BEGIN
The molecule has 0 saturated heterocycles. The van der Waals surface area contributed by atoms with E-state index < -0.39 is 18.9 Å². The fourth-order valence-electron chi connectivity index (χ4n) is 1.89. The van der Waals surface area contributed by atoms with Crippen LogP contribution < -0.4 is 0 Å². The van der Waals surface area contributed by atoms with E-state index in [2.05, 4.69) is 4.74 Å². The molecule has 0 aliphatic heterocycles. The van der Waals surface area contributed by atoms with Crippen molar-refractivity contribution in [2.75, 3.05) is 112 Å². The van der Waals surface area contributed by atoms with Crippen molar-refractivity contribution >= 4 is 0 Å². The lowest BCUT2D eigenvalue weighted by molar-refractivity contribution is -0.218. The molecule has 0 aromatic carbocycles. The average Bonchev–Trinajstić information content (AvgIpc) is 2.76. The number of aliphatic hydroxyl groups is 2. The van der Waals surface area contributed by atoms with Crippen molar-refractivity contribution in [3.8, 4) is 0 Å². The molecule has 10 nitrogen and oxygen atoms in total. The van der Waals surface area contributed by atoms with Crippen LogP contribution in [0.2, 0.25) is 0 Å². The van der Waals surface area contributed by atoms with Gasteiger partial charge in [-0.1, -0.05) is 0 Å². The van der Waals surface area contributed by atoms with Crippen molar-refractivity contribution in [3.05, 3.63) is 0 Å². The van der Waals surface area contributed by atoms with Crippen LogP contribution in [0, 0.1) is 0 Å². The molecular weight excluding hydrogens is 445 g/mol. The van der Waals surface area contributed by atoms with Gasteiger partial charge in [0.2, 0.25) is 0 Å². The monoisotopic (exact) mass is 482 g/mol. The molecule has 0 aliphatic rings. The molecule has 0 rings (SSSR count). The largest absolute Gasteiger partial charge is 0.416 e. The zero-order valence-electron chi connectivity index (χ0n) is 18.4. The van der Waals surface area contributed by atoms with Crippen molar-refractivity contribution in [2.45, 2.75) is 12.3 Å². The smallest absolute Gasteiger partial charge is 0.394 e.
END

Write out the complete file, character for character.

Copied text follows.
The molecule has 0 saturated heterocycles. The van der Waals surface area contributed by atoms with E-state index < -0.39 is 18.9 Å². The fourth-order valence-electron chi connectivity index (χ4n) is 1.89. The van der Waals surface area contributed by atoms with Crippen LogP contribution < -0.4 is 0 Å². The van der Waals surface area contributed by atoms with E-state index in [2.05, 4.69) is 4.74 Å². The molecule has 0 aliphatic heterocycles. The van der Waals surface area contributed by atoms with Crippen molar-refractivity contribution in [2.75, 3.05) is 112 Å². The van der Waals surface area contributed by atoms with Crippen molar-refractivity contribution >= 4 is 0 Å². The lowest BCUT2D eigenvalue weighted by molar-refractivity contribution is -0.218. The molecule has 0 aromatic carbocycles. The average Bonchev–Trinajstić information content (AvgIpc) is 2.76. The number of aliphatic hydroxyl groups is 2. The van der Waals surface area contributed by atoms with Crippen molar-refractivity contribution in [3.8, 4) is 0 Å². The molecule has 10 nitrogen and oxygen atoms in total. The van der Waals surface area contributed by atoms with Crippen LogP contribution in [0.2, 0.25) is 0 Å². The van der Waals surface area contributed by atoms with Gasteiger partial charge in [-0.1, -0.05) is 0 Å². The van der Waals surface area contributed by atoms with Crippen molar-refractivity contribution in [3.05, 3.63) is 0 Å². The van der Waals surface area contributed by atoms with Crippen LogP contribution in [0, 0.1) is 0 Å². The molecular weight excluding hydrogens is 445 g/mol. The van der Waals surface area contributed by atoms with Gasteiger partial charge in [0.2, 0.25) is 0 Å². The monoisotopic (exact) mass is 482 g/mol. The molecule has 0 aliphatic rings. The molecule has 0 rings (SSSR count). The largest absolute Gasteiger partial charge is 0.416 e. The zero-order valence-electron chi connectivity index (χ0n) is 18.4. The van der Waals surface area contributed by atoms with Crippen molar-refractivity contribution in [2.45, 2.75) is 12.3 Å². The smallest absolute Gasteiger partial charge is 0.394 e.